Accordingly, the fears of supply shortages along with robust demand have kept prices higher. Besides, a sanction on Russia which is a major producer of Gold is expected to reduce supply.
Last week, MCX gold prices increased sharply by 4.66 per cent to Rs 52,559 levels. Besides, 'Spot Gold' prices increased by 4.30 per cent to $1,970.35 per ounce.
Notably, gold prices have increased by more than $40, accelerating a well-defined upward trend that began in the first week of March.
"Geopolitical tension, sanctions over Russia as well as sell off in equity markets and depreciation in currency will increase Gold demand," said IIFL Securities VP, Research, Anuj Gupta.
"We expect it to reach $2,000 in international market and Rs 54,000 on MCX in the short run."
According to Tapan Patel, Senior Analyst (Commodities), HDFC Securities: "Gold prices are hovering near the resistance levels of $1,970 per ounce reporting the biggest weekly gain in the last two years. The geopolitical risk premium over the Russia-Ukraine conflict and global inflation worries may continue to boost buying in gold despite the Fed policy change.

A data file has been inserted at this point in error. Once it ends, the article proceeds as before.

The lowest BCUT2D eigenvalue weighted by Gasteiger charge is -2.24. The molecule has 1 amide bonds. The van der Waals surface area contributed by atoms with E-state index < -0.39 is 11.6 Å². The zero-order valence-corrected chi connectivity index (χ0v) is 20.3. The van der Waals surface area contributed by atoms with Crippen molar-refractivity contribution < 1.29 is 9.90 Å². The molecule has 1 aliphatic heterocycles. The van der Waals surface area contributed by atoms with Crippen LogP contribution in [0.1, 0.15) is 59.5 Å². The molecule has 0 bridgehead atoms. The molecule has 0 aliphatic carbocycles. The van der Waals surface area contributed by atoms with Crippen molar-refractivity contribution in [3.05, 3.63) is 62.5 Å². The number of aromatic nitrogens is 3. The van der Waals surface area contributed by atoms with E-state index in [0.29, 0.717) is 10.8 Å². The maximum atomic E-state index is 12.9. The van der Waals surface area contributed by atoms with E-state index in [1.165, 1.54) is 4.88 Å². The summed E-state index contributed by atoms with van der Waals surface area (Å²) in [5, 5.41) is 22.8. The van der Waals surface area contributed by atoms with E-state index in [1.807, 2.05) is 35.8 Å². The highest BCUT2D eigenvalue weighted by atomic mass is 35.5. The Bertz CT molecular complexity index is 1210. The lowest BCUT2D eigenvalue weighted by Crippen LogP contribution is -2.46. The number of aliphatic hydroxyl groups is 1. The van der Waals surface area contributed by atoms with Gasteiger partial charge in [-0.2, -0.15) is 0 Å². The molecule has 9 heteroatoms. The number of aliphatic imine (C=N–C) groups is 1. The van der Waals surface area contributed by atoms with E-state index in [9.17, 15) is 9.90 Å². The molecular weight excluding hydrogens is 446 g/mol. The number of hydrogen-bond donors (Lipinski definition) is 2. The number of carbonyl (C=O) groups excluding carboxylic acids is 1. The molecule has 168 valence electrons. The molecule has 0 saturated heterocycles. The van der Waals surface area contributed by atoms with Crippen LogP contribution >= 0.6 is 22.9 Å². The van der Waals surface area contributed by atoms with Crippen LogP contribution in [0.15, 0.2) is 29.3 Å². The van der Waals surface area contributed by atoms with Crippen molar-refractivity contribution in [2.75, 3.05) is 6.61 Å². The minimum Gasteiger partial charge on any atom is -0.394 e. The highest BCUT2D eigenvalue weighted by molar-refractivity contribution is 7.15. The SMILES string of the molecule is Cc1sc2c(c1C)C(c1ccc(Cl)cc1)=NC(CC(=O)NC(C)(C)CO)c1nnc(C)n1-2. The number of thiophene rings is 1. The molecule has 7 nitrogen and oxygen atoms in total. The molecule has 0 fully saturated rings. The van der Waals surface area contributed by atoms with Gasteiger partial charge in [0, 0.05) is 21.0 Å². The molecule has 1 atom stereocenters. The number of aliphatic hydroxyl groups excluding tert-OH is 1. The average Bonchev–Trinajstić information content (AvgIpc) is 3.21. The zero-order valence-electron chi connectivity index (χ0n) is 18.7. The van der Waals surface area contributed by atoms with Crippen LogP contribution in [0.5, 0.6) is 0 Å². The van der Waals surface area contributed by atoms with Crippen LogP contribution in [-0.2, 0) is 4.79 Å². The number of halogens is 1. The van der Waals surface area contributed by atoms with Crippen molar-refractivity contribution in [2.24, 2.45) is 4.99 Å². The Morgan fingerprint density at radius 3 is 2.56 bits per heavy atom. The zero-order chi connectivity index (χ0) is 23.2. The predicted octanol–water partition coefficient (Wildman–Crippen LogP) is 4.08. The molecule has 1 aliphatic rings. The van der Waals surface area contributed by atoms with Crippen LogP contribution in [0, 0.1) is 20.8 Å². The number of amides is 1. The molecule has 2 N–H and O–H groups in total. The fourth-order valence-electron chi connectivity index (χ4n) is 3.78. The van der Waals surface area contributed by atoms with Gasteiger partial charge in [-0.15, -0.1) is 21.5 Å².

"The global supply shock in commodities may keep inflation levels high with crude oil trading above $100 per barrel. We may see spot COMEX gold prices nearing $2,050 per ounce in the short term while on the domestic front Rs 53,800 can be the resistance level."
In addition, Kshitij Purohit, Lead of Commodities and Currencies CapitalVia Global Research, said: "Gold's influence on the global economy has been amplified by the synergistic effect of both geopolitical instability and existing inflationary pressures. Gold prices have risen to their highest level since August 2020.
"For the week, gold was roughly 4 per cent higher. Support is seen near the 10-day moving average, which is around $1,918. Near the November 2020 highs of 1,965, resistance is seen."